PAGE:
Meanwhile, Derby signed Chelsea and England legend Frank Lampard to his first management post. Lampard has smartly added former Chelsea Youth Team boss Jody Morris as his number two and raided his old club to sign England starlet Mason Mount on a year-long loan. Both these sides could suffer a slow start but both hold realistic top six hopes for the season.

The Sheffield derby will be one to watch

The Wildcards

There are plenty of other contenders in the division with Tony Pulis’ Middlesbrough looking strong contenders. Pulis is an excellent coach at this level and spent heavily on new central defensive duo in Aden Flint and Paddy McNair, the north-east club look set for a promotion push. Millwall came close to the playoffs last season after an excellent season under Neil Harris, they don’t have the financial clout of some of their rivals but remain a tough well-drilled side.

The biggest derby dates of the season have been set for 10th November and 2nd March when Steel City rivals Sheffield United and Wednesday face off. United lost promising youngster David Brooks to Bournemouth but will again push for the playoffs, whilst Wednesday need a boost in the transfer market after a disappointing 2017/18 campaign.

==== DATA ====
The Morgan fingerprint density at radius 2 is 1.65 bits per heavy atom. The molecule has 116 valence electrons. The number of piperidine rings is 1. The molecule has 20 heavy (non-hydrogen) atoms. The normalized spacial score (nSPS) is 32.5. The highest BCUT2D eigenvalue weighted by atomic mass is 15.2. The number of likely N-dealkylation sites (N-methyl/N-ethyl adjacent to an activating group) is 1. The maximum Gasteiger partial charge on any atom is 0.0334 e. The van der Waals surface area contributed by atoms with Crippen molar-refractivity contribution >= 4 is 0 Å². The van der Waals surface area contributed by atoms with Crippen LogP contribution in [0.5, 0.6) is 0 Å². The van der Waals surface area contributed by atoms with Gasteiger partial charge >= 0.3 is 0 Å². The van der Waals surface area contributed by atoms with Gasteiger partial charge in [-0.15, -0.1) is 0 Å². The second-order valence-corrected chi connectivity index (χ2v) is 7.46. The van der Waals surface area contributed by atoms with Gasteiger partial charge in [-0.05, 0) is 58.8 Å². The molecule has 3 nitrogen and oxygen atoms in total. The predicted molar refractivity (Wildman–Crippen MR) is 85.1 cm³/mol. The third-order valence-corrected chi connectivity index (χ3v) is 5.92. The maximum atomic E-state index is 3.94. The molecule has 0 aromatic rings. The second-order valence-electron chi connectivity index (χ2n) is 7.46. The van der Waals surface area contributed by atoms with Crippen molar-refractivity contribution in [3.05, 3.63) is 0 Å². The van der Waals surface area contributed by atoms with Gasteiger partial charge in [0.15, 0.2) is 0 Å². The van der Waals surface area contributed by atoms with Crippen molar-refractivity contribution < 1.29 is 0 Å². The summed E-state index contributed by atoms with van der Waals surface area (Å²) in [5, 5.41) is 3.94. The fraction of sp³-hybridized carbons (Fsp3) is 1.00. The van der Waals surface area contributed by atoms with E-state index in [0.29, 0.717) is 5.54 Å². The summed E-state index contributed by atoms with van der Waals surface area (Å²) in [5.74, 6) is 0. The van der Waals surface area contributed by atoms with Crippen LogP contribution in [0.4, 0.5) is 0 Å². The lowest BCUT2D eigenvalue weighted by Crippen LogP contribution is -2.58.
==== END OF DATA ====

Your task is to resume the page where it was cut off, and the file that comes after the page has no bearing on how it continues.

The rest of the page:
Another curious management appointment took place at QPR this summer with the signing of former England Manager Steve McClaren. The London club lost goalkeeper Alex Smithies to promoted Cardiff, but McClaren made a shrewd purchase in defender Toni Liestner. In saying that, getting back to the top half of the table would be a major step forward this term.

Reading are coming off a terrible season after getting within a whisker of promotion in 2017. They’ve signed former Real Madrid assistant coach Paul Clement for another crack at management whose best signing looks to be midfielder David Meyler, meaning that Reading could be a dark horse. Meanwhile Preston North End came close to the playoffs last season and have a good manager in former Norwich boss Alex Neill. Despite a limited budget and the sale of key defender Gregg Cunningham, Preston should again be in the playoff mix.